Let us now turn to the main question posed in the beginning: why do we have such a dismal record of implementation of reforms? Besides the behavourial asymmetry and lack of broad consensus on the contours of these reforms, there are several other compelling reasons which are analysed in the following paragraphs:

First is design flaw: one of the instruments for achieving the stated purpose is how best to deliver basic public goods and services to the citizens in a cost-effective and efficient manner. The natural corollary from this is that the reforms should be geared at the local level as that is where the interaction between the citizen and the government functionary takes place. Whether it is security, law and order, education for the kids, healthcare for the family, drinking water and sewerage, sanitation and cleanliness of the streets and neighbourhoods, roads and pavements, public transport, streetlights, parks and amenities, mandis and market spaces, pursuit of justice and adjudication of disputes – all these functions are performed at the local level not in provincial capitals. Local governments have been disempowered and deprived of the necessary resources to carry out their functions.

The face of the government at the local level is ugly and it is unable to deliver because administrative and legal powers are concentrated and financial resources are centralised at the provincial level. The level of dissatisfaction of an ordinary citizen who has no connections or ability to pay has become heightened as his/her day-to-day routine life has become an ordeal. This leads to resentment among people regarding those in power at the federal and provincial levels. There is little realisation by successive leaders that unless they set up an empowered and well-resourced local government system with devolution of powers , decentralisation of fiscal resources, and decentralisation of authority they would continue to face the wrath of the people.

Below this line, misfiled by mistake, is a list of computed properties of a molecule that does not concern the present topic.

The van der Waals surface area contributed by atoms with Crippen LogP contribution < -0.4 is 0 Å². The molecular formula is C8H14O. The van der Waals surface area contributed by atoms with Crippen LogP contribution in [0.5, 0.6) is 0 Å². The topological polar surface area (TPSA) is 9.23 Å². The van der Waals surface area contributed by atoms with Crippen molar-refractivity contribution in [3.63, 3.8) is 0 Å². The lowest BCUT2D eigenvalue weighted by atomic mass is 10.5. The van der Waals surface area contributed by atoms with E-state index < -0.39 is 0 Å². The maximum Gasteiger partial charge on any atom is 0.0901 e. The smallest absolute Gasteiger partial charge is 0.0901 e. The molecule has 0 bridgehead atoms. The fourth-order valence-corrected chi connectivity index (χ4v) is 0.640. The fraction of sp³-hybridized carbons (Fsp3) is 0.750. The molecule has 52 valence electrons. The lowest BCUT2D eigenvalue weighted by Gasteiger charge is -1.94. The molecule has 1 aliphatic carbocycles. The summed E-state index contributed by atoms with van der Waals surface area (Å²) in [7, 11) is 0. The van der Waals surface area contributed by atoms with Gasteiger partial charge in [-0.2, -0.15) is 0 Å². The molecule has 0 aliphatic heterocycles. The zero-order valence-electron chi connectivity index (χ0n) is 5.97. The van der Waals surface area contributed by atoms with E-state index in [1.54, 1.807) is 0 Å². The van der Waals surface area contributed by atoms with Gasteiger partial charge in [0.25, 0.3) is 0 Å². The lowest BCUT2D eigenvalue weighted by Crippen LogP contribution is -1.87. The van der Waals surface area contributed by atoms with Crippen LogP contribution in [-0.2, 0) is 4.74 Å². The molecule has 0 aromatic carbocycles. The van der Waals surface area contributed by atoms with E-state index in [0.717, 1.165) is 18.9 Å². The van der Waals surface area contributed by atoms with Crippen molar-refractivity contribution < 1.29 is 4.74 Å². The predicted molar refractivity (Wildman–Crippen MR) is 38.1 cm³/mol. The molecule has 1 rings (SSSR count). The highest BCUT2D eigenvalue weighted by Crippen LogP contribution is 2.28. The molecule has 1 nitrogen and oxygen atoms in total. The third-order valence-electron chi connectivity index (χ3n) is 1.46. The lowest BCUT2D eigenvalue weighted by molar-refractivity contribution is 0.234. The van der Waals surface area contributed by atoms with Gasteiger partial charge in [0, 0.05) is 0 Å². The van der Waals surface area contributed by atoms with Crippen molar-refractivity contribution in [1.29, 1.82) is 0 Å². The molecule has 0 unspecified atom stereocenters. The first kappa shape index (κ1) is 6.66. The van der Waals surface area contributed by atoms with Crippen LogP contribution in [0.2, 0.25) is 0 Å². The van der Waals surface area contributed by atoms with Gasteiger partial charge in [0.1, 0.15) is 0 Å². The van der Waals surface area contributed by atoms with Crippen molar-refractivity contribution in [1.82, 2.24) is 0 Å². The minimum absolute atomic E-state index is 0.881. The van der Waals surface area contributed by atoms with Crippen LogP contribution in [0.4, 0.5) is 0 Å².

A country of 220 million people with highly diverse and differentiated factor endowments and socio-economic milieu cannot be run from the federal or provincial headquarters. The true spirit of the 18th Amendment will be realised when the devolution to the local governments is completed. Studies from across countries and across Pakistan show that the resource allocation is more efficient, responsiveness to citizens’ needs is swift, and resource mobilisation efforts are successful when people see that tangible results are accruing to them and their communities.

To be continued